ANPP: Project territories at the intersection of mobility, living and employment areas

January 2023

Association Nationale des Pôles territoriaux et des Pays (ANPP - Territoires de projet)

Getting to grips with the issue of mobility means choosing to move away from an approach centred on modes of transport to a cross-disciplinary approach that includes issues of access to the area, employment, healthcare, services, and so on. Mobility, while dependent on infrastructure and service provision, is driven by a multitude of needs, to which the structural dimensions need to be adapted. In the same way, the obstacles are multidimensional and require socio-economic and even cultural aspects to be taken into account. In recent times, the ecological dimension of mobility has also become a central issue. What services can be offered to reduce the carbon cost of mobility in a given area? What solutions can be found for sharing uses and decompartmentalising spaces, while at the same time providing solutions to the problem of car ownership? The ecological transition is calling into question all our uses and permeating all thinking about mobility. The testimonies gathered in this survey show the way in which the local level is taking on mobility-related issues. If becoming « Mobility Organising Authorities » (AOM) enables levers to be activated that transform a territory, the coordination of AOM EPCIs by the Pays is part of the same logic. By working on a supra-communal scale, the Pays are at the interface of the inhabitants and the catchment areas. They provide a forum for dialogue with all the stakeholders involved, and pool and strengthen local engineering.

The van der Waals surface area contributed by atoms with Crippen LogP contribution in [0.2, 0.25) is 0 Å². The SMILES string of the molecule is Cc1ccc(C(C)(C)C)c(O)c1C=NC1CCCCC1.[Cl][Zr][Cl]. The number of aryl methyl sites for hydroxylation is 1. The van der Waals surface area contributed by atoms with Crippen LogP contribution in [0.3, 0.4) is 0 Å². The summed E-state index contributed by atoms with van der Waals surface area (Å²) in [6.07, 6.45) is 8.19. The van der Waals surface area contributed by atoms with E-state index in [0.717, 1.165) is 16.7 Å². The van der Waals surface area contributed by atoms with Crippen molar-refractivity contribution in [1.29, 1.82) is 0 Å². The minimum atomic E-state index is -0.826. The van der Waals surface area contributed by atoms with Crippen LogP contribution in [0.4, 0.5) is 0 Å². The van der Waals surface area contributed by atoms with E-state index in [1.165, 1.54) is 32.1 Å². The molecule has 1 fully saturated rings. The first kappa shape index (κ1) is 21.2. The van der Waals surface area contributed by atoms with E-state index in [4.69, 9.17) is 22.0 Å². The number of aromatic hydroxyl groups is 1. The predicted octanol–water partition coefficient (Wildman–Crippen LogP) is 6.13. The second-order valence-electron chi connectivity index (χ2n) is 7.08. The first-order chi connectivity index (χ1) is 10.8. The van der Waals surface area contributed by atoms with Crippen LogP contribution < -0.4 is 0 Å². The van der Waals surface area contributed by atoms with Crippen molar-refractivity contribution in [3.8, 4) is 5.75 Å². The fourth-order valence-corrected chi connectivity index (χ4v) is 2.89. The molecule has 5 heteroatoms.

To download : enquete-mobilite-1.pdf (1.9 MiB)

Additional resources for rural areas with limited engineering resources

However, it is worth remembering that, without specific funding for rural and peri-urban areas, it is difficult to envisage replicating these examples in all areas. The LOM law has many ambitions, but has made little or no provision for measures to encourage EPCIs with limited resources to develop their mobility skills. The disparate situations in different regions with regard to the assumption of responsibility for mobility illustrate the difficulties faced by a major and long-standing player in mobility, namely the region, in considering transferring responsibility to the local level. In this sense, the LOM law has set in motion a movement, but one on which many regions have found it difficult to position themselves.

ANPP recommends that mobility powers be extended to project territories and that they be fully exercised: